Shipping

You may ship with any carrier you prefer. In both directions the shipping cost is yours. I always recommend insurance.

Never directly wrap any kind of cabinet (plastic or wood) in bubble wrap! If the item sits in heat for some hours, nearly permanent damage may be done to the cabinet’s finish. Always directly cover the item in tissue paper and then wrap with bubble wrap. There after use either wads of something previously readily available called “newspaper” or, if necessary, use those plastic “peanuts.”

A consoles radio requires extra handling. If the radio has a special antenna built into the cabinet, we should discuss the configuration of that antenna. Usually we can surmount that added difficulty. Otherwise there are two main components: the metal chassis and the speaker(s). Prior to removal of the speaker wiring harness, check to ensure there is not a machine screw running through one end or the other of the speaker connector; otherwise damage to that connector can occur if that screw is not firstly removed. All such connectors are keyed, so do not be concerned with male-female orientation (rotation) upon re-assembly when the speaker is returned to you. Never “turn on” a pre-50′s radio with the speaker unplugged! That action can raise havoc in some power supply designs.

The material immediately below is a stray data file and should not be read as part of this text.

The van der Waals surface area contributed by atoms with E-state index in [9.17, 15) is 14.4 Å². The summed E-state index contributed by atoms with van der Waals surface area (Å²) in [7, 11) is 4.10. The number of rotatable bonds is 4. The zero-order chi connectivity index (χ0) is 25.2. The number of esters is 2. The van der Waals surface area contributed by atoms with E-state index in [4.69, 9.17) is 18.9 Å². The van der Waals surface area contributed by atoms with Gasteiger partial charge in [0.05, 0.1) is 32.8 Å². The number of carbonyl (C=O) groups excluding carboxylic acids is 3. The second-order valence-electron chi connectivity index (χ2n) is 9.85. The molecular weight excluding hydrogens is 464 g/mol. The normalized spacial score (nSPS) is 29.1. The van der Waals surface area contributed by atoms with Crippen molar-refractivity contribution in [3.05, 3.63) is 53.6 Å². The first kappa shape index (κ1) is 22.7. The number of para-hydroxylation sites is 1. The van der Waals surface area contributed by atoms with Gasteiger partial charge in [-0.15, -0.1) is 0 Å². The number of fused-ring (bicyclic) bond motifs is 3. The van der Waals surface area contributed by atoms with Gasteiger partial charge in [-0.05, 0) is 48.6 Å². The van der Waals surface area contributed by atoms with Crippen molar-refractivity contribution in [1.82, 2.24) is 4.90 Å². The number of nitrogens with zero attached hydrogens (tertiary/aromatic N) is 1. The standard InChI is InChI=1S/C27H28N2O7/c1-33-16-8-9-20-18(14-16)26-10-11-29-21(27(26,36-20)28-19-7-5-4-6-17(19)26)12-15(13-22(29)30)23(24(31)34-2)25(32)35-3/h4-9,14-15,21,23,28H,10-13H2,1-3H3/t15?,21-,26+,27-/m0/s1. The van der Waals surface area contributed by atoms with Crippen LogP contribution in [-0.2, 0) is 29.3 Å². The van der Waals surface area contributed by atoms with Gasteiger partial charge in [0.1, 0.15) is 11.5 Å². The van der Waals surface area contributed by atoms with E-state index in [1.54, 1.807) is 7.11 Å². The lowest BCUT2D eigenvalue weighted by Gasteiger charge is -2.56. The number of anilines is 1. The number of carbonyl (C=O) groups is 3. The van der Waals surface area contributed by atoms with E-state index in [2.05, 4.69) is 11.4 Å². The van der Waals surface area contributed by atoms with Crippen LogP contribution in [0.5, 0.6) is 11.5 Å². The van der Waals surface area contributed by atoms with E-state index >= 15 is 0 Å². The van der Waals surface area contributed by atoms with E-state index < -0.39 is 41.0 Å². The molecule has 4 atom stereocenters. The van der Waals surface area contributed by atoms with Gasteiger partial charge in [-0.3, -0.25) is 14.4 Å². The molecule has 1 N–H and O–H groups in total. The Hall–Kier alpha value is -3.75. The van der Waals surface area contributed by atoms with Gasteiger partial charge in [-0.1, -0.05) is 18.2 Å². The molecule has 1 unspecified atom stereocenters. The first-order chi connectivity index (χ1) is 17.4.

The bottom of the chassis requires covering with stiff cardboard as well. If the console also has a phonograph, it is best to ship the entire console, including cabinet, as a unit. The console often has a glass dial cover that needs protection with cardboard, too.

All other kinds of electronic devices should be shipped without dis-assembly. A phonograph of 20′s through 60′s vintage must have some attention paid to the platter and the tone arm. The platter should have a block of foam inserted between the platter and the cabinet so the platter cannot slide off the spindle during shipment. The tone arm should be taped in place with several pieces of masking tape, so the arm does not dance during shipment and either dance against the needle or, in the other direction, bang into the cabinet.

The AC line cord should have a patch of cardboard placed around the plug to prevent it’s being crushed or to prevent its rubbing into the cabinet.



Copyright Dr. Zee’s VINTAGE ELECTRONICS HOSPITAL, LLC